The Minerals Council said Australian Taxation Office data shows that the average corporate tax rate paid by the mining sector is 27.8% and that once state-based royalty charges are added to this, the effective tax rate paid by the sector rises to 41.3%.
Rio Tinto Comments Move Australian Dollar, BHP JV More Important Than Ever
Albanese's comments on the potential impact of the tax on investment in Australia's key mining sector briefly pushed down an Australian dollar already weakened by uncertainty over the outlook for commodity prices.
The Australian dollar fell as much as 1.2% to a low of US$0.8186 from US$0.8285 before recovering to US$0.8288 at 0542 GMT.
The mining boss said the Australian dollar was being hit harder than the currencies of other resource rich nations partly because of uncertainty over the tax.
"The Canadian dollar hasn't fallen anywhere near as hard as the Australian dollar," he said.
Rio Tinto is currently in the process of seeking approval from competition regulators for its planned Pilbara iron ore joint venture with BHP Billiton, which the pair believe will deliver synergies of more than US$10 billion.
While there has been speculation about Rio Tinto's commitment to the deal, Albanese said the miner remains determined to push it through and that the new tax bolsters the case for pursuing the synergies.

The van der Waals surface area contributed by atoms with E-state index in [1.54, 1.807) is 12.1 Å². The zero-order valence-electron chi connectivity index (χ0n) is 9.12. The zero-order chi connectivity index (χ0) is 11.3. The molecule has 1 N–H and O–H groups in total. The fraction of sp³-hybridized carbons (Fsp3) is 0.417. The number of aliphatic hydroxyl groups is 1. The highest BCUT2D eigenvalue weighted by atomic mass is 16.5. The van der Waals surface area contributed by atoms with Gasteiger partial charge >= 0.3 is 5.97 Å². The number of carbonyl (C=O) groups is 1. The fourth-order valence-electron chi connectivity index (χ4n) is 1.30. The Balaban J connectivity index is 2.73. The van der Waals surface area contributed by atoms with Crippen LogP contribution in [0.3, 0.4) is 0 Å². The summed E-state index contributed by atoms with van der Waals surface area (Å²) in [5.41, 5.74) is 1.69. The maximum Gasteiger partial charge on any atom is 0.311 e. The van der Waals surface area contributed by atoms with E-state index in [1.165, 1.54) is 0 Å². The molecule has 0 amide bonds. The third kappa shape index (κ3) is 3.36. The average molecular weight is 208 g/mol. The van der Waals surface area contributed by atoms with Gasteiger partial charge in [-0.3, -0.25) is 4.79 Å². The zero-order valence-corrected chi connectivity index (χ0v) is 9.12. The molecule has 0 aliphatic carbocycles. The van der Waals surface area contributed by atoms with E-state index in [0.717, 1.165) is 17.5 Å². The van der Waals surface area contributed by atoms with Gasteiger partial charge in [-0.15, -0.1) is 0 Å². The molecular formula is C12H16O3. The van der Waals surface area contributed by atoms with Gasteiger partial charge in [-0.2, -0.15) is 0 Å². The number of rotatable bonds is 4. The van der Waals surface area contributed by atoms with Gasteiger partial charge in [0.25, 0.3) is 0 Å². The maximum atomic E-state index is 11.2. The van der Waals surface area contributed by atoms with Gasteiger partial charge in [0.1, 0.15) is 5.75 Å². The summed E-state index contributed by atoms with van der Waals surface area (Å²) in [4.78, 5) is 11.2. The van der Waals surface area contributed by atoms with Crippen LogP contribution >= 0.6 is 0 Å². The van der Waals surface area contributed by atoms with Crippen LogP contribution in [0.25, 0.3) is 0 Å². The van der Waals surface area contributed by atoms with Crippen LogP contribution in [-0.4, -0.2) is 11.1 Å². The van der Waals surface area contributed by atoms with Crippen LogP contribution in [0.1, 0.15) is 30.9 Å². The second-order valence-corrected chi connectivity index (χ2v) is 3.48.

"If anything, an added impost like this proposal makes it even more important to get those synergies and find areas for cost reduction," he said.
One feature of the RSPT is a proposal for the government to take on 40% of the risk for mining projects, but Albanese questioned whether it was realistic to expect this to be honoured in a downturn when most mining companies would qualify for compensation right when the government needed its reserves most.
"I'm not sure that would be politically popular and I think as a financier or as an investor you would have to make an assessment that in that scenario you can't take that to the bank," he said.
Federal Resources Minister Martin Ferguson said Sunday there was room for compromise on elements of the tax, but the 40% rate wasn't negotiable. Ferguson didn't rule out changes to the "uplift rate"--the level of profits that will attract the additional tax.